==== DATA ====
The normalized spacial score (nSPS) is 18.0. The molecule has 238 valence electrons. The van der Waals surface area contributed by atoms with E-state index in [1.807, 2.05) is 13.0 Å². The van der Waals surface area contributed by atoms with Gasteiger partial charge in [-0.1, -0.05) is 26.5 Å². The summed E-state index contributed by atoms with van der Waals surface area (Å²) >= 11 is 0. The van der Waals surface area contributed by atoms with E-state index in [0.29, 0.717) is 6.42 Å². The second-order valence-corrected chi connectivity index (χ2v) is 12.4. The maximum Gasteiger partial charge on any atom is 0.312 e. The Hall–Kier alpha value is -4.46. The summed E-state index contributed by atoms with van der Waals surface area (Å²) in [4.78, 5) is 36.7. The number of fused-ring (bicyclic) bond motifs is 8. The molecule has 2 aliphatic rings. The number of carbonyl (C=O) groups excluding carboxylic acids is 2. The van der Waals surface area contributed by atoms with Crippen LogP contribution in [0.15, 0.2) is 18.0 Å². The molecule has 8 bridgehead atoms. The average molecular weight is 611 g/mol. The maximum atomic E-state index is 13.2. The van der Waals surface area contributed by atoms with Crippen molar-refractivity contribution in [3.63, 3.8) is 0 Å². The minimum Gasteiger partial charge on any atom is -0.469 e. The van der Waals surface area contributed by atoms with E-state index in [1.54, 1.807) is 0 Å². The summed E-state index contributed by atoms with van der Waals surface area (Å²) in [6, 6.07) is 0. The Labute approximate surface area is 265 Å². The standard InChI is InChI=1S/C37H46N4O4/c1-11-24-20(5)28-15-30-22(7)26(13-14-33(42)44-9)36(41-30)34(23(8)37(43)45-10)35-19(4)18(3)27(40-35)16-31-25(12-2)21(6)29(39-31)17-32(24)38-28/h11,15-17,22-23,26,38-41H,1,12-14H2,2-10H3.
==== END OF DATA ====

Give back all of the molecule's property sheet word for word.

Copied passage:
The normalized spacial score (nSPS) is 18.0. The molecule has 238 valence electrons. The van der Waals surface area contributed by atoms with E-state index in [1.807, 2.05) is 13.0 Å². The van der Waals surface area contributed by atoms with Gasteiger partial charge in [-0.1, -0.05) is 26.5 Å². The summed E-state index contributed by atoms with van der Waals surface area (Å²) >= 11 is 0. The van der Waals surface area contributed by atoms with E-state index in [0.29, 0.717) is 6.42 Å². The second-order valence-corrected chi connectivity index (χ2v) is 12.4. The maximum Gasteiger partial charge on any atom is 0.312 e. The Hall–Kier alpha value is -4.46. The summed E-state index contributed by atoms with van der Waals surface area (Å²) in [4.78, 5) is 36.7. The number of fused-ring (bicyclic) bond motifs is 8. The molecule has 2 aliphatic rings. The number of carbonyl (C=O) groups excluding carboxylic acids is 2. The van der Waals surface area contributed by atoms with Crippen LogP contribution in [0.15, 0.2) is 18.0 Å². The molecule has 8 bridgehead atoms. The average molecular weight is 611 g/mol. The maximum atomic E-state index is 13.2. The van der Waals surface area contributed by atoms with Crippen molar-refractivity contribution in [3.63, 3.8) is 0 Å². The minimum Gasteiger partial charge on any atom is -0.469 e. The van der Waals surface area contributed by atoms with E-state index in [1.54, 1.807) is 0 Å². The summed E-state index contributed by atoms with van der Waals surface area (Å²) in [6, 6.07) is 0. The Labute approximate surface area is 265 Å². The standard InChI is InChI=1S/C37H46N4O4/c1-11-24-20(5)28-15-30-22(7)26(13-14-33(42)44-9)36(41-30)34(23(8)37(43)45-10)35-19(4)18(3)27(40-35)16-31-25(12-2)21(6)29(39-31)17-32(24)38-28/h11,15-17,22-23,26,38-41H,1,12-14H2,2-10H3.